"Diversity" is sort of an overused term in today's society. Just being able to point to a group and show it includes a wide range of men and women of different races, religions, age or ethnicity doesn't really mean a lot. It's the interaction that's important.
Hillcrest School long has been a highly "diverse" school because its attendance area includes Kansas University's Stouffer Place apartments for married students. Many international students make Stouffer Place their campus home and send their children to Hillcrest. The number of students for whom English is their second language presents some challenges for the school, but over the years the mix of cultures has been an important source of enrichment for students there.
Hillcrest, however, has become overcrowded, and the school district now plans to extend services for non-English speaking students to Cordley School. Additional teacher training will be necessary, but it's likely that the exposure to children from other cultures also will prove to be a positive experience for Cordley students.
What occurs naturally among children at these elementary schools is a small step toward the kind of international understanding the world needs more of. American students at Hillcrest make friends with students from Asia, the Middle East and other countries around the world. They gain an understanding of their cultures and religious beliefs. And, most of all, they and their parents make friends with other children and parents with whom they find they have much in common.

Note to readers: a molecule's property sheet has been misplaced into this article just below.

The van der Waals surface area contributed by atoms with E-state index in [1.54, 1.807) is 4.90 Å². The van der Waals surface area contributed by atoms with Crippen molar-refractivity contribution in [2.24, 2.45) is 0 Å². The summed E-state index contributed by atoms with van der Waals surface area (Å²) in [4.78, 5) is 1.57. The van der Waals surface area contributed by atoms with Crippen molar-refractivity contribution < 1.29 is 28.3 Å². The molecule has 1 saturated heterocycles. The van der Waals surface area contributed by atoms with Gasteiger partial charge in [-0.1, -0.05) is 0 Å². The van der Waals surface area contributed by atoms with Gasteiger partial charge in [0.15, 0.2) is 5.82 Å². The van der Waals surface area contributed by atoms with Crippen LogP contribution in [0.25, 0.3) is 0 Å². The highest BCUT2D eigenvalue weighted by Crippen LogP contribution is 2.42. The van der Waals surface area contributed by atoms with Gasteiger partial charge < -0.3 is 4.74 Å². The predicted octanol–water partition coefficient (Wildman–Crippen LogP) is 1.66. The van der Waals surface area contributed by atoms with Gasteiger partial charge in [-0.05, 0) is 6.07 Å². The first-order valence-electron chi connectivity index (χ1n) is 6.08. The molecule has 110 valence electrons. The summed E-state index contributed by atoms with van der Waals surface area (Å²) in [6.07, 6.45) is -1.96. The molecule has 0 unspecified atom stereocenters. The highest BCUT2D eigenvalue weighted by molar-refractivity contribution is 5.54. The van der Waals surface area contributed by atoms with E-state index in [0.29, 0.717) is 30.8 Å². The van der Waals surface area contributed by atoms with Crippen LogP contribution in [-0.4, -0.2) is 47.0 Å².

Similar opportunities are available to KU students, especially if they choose to seek out interaction with people not like themselves. Many graduates of Kansas high schools come to KU having had little contact with people of different racial or cultural backgrounds. Exposure to the diverse group that is the KU student body is an important part of broadening their horizons.
A new KU program that was the vision of KU professor Felix Moos and U.S. Sen. Pat Roberts takes the concept of diversity even a step further. The Pat Roberts Intelligence Scholars program has started recruiting students at universities across the country who are willing to immerse themselves in the language and culture of targeted areas of the world such as Afghanistan, the Middle East, Korea and China. They receive scholarships in exchange for their commitment to put their knowledge to work for the CIA after graduation.
The need for Americans to understand the lives and cultures of people all around the world has never been greater. Who knows? Some of the future participants in the Pat Roberts Intelligence Scholars may be starting their multicultural education in the Lawrence public schools right now.